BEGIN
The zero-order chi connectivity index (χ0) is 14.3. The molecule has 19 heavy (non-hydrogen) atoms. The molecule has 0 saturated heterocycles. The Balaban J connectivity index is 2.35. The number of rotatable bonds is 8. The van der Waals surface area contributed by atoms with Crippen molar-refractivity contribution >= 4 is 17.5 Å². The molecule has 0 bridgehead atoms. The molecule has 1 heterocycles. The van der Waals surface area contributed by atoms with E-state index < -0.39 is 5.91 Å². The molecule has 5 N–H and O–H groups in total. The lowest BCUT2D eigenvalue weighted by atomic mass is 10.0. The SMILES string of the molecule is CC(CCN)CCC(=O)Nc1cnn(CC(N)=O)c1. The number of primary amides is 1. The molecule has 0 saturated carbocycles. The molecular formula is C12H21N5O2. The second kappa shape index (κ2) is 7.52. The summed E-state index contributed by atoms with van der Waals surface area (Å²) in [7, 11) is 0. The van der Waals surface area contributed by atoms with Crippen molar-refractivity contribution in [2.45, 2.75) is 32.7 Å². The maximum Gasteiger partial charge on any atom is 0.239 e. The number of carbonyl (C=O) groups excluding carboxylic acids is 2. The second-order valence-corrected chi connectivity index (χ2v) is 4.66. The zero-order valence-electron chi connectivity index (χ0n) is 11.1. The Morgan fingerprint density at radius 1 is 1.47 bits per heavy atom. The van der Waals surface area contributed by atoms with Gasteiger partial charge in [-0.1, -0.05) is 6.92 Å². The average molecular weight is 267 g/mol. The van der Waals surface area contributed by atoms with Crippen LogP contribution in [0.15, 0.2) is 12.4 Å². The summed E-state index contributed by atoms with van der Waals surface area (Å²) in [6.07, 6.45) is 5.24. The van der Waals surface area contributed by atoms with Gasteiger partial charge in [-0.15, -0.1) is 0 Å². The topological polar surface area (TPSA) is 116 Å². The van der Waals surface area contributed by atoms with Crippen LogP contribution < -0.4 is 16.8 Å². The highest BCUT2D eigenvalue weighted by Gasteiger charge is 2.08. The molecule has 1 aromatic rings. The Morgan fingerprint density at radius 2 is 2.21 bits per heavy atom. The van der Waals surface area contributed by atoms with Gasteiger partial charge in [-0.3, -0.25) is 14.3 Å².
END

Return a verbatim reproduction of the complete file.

The zero-order chi connectivity index (χ0) is 14.3. The molecule has 19 heavy (non-hydrogen) atoms. The molecule has 0 saturated heterocycles. The Balaban J connectivity index is 2.35. The number of rotatable bonds is 8. The van der Waals surface area contributed by atoms with Crippen molar-refractivity contribution >= 4 is 17.5 Å². The molecule has 0 bridgehead atoms. The molecule has 1 heterocycles. The van der Waals surface area contributed by atoms with E-state index < -0.39 is 5.91 Å². The molecule has 5 N–H and O–H groups in total. The lowest BCUT2D eigenvalue weighted by atomic mass is 10.0. The SMILES string of the molecule is CC(CCN)CCC(=O)Nc1cnn(CC(N)=O)c1. The number of primary amides is 1. The molecule has 0 saturated carbocycles. The molecular formula is C12H21N5O2. The second kappa shape index (κ2) is 7.52. The summed E-state index contributed by atoms with van der Waals surface area (Å²) in [7, 11) is 0. The van der Waals surface area contributed by atoms with Crippen molar-refractivity contribution in [2.45, 2.75) is 32.7 Å². The maximum Gasteiger partial charge on any atom is 0.239 e. The number of carbonyl (C=O) groups excluding carboxylic acids is 2. The second-order valence-corrected chi connectivity index (χ2v) is 4.66. The zero-order valence-electron chi connectivity index (χ0n) is 11.1. The Morgan fingerprint density at radius 1 is 1.47 bits per heavy atom. The van der Waals surface area contributed by atoms with Gasteiger partial charge in [-0.1, -0.05) is 6.92 Å². The average molecular weight is 267 g/mol. The van der Waals surface area contributed by atoms with Crippen LogP contribution in [0.15, 0.2) is 12.4 Å². The summed E-state index contributed by atoms with van der Waals surface area (Å²) in [6.07, 6.45) is 5.24. The van der Waals surface area contributed by atoms with Gasteiger partial charge in [-0.15, -0.1) is 0 Å². The topological polar surface area (TPSA) is 116 Å². The van der Waals surface area contributed by atoms with Crippen LogP contribution < -0.4 is 16.8 Å². The highest BCUT2D eigenvalue weighted by Gasteiger charge is 2.08. The molecule has 1 aromatic rings. The Morgan fingerprint density at radius 2 is 2.21 bits per heavy atom. The van der Waals surface area contributed by atoms with Gasteiger partial charge in [-0.3, -0.25) is 14.3 Å².